Estoppel, Acquiescence and Recognition in Territorial and Boundary Dispute Settlement
Author: Nuno Sergio Marques Antunes
In contemporary international law, territorial changes can only take place, prima facie, if carried out in accordance with the principle of consent. However, neither territory nor boundaries are always defined by consent, nor are the manifestations of consent by states always absolutely clear and unequivocal.
In territorial and boundary dispute adjudication, international tribunals have to deal, somewhat frequently, with arguments based on the juridical concepts of acquiescence, recognition and estoppel. It has been considered that they will constitute "relevant considerations, and factors to be taken into consideration by any international tribunal faced with a dispute over territorial sovereignty." The purpose of this work is to describe how they have been dealt with by international courts in both territorial and boundary dispute settlement. The analysis of the relevant case law attempts to highlight the different ways in which the above-mentioned concepts have been used. It endeavours, moreover, to scrutinise the contents and the application of those concepts, and to look at some of the problems that may result.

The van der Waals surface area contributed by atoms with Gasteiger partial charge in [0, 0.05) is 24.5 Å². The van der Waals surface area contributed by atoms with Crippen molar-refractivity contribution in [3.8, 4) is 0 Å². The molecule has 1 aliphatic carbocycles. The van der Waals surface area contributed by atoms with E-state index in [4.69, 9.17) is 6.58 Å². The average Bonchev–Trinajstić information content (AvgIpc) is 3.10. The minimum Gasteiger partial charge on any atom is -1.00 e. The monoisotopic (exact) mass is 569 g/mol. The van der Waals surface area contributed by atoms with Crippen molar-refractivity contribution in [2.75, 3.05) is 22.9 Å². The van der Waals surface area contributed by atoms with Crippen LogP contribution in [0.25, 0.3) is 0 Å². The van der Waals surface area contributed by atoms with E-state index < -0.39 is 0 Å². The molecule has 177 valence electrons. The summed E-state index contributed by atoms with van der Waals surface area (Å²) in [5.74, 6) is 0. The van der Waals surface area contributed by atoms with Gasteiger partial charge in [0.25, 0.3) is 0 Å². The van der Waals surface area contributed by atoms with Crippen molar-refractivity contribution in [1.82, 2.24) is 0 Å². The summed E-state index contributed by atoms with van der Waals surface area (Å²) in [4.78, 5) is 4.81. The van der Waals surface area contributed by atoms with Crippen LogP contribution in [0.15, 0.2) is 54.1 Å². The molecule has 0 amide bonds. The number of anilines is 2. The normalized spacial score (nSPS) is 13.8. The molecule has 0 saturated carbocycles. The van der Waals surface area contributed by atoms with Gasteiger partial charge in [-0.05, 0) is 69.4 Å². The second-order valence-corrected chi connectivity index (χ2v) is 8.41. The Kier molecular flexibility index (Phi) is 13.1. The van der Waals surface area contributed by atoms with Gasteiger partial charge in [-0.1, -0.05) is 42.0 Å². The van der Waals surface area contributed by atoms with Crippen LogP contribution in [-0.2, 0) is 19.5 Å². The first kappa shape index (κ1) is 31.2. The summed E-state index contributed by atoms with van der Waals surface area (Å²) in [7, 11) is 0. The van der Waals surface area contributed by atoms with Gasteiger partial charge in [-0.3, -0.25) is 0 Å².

Boundary & Territory Briefings (Vol. 2 no. 8)